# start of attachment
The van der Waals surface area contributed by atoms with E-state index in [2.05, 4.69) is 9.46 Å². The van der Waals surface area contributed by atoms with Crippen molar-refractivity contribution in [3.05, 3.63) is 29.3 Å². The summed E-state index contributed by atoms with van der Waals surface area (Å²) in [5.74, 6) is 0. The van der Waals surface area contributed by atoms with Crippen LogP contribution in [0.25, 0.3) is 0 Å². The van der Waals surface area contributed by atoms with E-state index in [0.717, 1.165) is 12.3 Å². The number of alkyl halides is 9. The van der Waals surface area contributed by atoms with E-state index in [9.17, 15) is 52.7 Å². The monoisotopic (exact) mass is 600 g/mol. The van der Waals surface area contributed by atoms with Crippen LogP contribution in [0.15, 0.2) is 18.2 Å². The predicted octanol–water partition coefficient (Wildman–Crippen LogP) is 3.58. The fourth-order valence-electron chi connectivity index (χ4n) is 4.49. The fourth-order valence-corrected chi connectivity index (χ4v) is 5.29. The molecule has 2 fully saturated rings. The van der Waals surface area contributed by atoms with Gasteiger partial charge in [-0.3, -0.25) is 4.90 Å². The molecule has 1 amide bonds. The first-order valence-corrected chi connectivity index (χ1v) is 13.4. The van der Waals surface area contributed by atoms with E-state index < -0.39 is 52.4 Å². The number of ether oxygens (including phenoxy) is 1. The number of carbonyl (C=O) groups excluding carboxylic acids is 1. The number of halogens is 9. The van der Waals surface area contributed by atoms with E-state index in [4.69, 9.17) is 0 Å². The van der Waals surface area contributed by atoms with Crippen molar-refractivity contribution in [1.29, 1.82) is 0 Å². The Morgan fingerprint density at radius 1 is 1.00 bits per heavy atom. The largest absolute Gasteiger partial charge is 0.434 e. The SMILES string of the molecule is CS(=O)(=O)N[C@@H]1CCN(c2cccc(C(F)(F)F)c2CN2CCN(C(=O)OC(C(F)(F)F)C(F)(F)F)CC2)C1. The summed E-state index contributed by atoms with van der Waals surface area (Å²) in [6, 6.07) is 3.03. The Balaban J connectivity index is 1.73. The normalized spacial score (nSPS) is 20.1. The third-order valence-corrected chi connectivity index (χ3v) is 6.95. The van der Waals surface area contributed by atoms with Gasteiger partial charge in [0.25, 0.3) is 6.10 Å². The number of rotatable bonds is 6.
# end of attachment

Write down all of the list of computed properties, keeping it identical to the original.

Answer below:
The van der Waals surface area contributed by atoms with E-state index in [2.05, 4.69) is 9.46 Å². The van der Waals surface area contributed by atoms with Crippen molar-refractivity contribution in [3.05, 3.63) is 29.3 Å². The summed E-state index contributed by atoms with van der Waals surface area (Å²) in [5.74, 6) is 0. The van der Waals surface area contributed by atoms with Crippen LogP contribution in [0.25, 0.3) is 0 Å². The van der Waals surface area contributed by atoms with E-state index in [0.717, 1.165) is 12.3 Å². The number of alkyl halides is 9. The van der Waals surface area contributed by atoms with E-state index in [9.17, 15) is 52.7 Å². The monoisotopic (exact) mass is 600 g/mol. The van der Waals surface area contributed by atoms with Crippen LogP contribution in [0.15, 0.2) is 18.2 Å². The predicted octanol–water partition coefficient (Wildman–Crippen LogP) is 3.58. The fourth-order valence-electron chi connectivity index (χ4n) is 4.49. The fourth-order valence-corrected chi connectivity index (χ4v) is 5.29. The molecule has 2 fully saturated rings. The van der Waals surface area contributed by atoms with Gasteiger partial charge in [-0.3, -0.25) is 4.90 Å². The molecule has 1 amide bonds. The first-order valence-corrected chi connectivity index (χ1v) is 13.4. The van der Waals surface area contributed by atoms with E-state index < -0.39 is 52.4 Å². The number of ether oxygens (including phenoxy) is 1. The number of carbonyl (C=O) groups excluding carboxylic acids is 1. The number of halogens is 9. The van der Waals surface area contributed by atoms with E-state index in [4.69, 9.17) is 0 Å². The van der Waals surface area contributed by atoms with Crippen molar-refractivity contribution in [1.29, 1.82) is 0 Å². The Morgan fingerprint density at radius 1 is 1.00 bits per heavy atom. The largest absolute Gasteiger partial charge is 0.434 e. The SMILES string of the molecule is CS(=O)(=O)N[C@@H]1CCN(c2cccc(C(F)(F)F)c2CN2CCN(C(=O)OC(C(F)(F)F)C(F)(F)F)CC2)C1. The summed E-state index contributed by atoms with van der Waals surface area (Å²) in [6, 6.07) is 3.03. The Balaban J connectivity index is 1.73. The normalized spacial score (nSPS) is 20.1. The third-order valence-corrected chi connectivity index (χ3v) is 6.95. The van der Waals surface area contributed by atoms with Gasteiger partial charge in [0.25, 0.3) is 6.10 Å². The number of rotatable bonds is 6.